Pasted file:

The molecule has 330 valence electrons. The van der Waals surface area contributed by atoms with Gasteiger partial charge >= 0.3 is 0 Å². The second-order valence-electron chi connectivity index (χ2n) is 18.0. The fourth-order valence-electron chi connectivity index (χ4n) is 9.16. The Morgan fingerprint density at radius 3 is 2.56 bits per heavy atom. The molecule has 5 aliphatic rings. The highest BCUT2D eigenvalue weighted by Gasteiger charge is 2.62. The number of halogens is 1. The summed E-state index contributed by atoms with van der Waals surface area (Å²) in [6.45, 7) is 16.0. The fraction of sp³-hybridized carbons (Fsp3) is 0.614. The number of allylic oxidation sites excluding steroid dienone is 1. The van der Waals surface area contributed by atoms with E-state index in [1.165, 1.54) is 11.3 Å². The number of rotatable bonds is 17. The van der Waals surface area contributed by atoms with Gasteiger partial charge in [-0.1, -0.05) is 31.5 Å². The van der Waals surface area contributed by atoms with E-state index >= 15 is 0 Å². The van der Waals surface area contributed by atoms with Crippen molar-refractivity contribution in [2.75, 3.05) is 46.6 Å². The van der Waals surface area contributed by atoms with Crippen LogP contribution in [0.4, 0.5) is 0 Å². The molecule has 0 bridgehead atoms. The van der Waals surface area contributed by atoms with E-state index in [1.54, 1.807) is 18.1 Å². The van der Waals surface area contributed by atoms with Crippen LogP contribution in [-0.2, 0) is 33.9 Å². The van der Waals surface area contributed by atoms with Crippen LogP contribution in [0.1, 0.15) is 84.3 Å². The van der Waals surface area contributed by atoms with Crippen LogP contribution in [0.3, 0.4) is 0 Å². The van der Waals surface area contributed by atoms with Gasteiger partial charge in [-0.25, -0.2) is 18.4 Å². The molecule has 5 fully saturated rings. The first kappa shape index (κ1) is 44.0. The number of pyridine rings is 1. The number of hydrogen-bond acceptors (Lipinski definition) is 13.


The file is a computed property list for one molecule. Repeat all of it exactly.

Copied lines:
The molecule has 330 valence electrons. The van der Waals surface area contributed by atoms with Gasteiger partial charge >= 0.3 is 0 Å². The second-order valence-electron chi connectivity index (χ2n) is 18.0. The fourth-order valence-electron chi connectivity index (χ4n) is 9.16. The Morgan fingerprint density at radius 3 is 2.56 bits per heavy atom. The molecule has 5 aliphatic rings. The highest BCUT2D eigenvalue weighted by Gasteiger charge is 2.62. The number of halogens is 1. The summed E-state index contributed by atoms with van der Waals surface area (Å²) in [6.45, 7) is 16.0. The fraction of sp³-hybridized carbons (Fsp3) is 0.614. The number of allylic oxidation sites excluding steroid dienone is 1. The van der Waals surface area contributed by atoms with E-state index in [1.165, 1.54) is 11.3 Å². The number of rotatable bonds is 17. The van der Waals surface area contributed by atoms with Gasteiger partial charge in [-0.1, -0.05) is 31.5 Å². The van der Waals surface area contributed by atoms with E-state index >= 15 is 0 Å². The van der Waals surface area contributed by atoms with Crippen molar-refractivity contribution in [2.75, 3.05) is 46.6 Å². The van der Waals surface area contributed by atoms with Crippen LogP contribution in [0.4, 0.5) is 0 Å². The molecule has 0 bridgehead atoms. The van der Waals surface area contributed by atoms with E-state index in [1.54, 1.807) is 18.1 Å². The van der Waals surface area contributed by atoms with Crippen LogP contribution in [-0.2, 0) is 33.9 Å². The van der Waals surface area contributed by atoms with Crippen LogP contribution in [0.1, 0.15) is 84.3 Å². The van der Waals surface area contributed by atoms with Crippen LogP contribution in [0.3, 0.4) is 0 Å². The van der Waals surface area contributed by atoms with Gasteiger partial charge in [-0.25, -0.2) is 18.4 Å². The molecule has 5 fully saturated rings. The first kappa shape index (κ1) is 44.0. The number of pyridine rings is 1. The number of hydrogen-bond acceptors (Lipinski definition) is 13.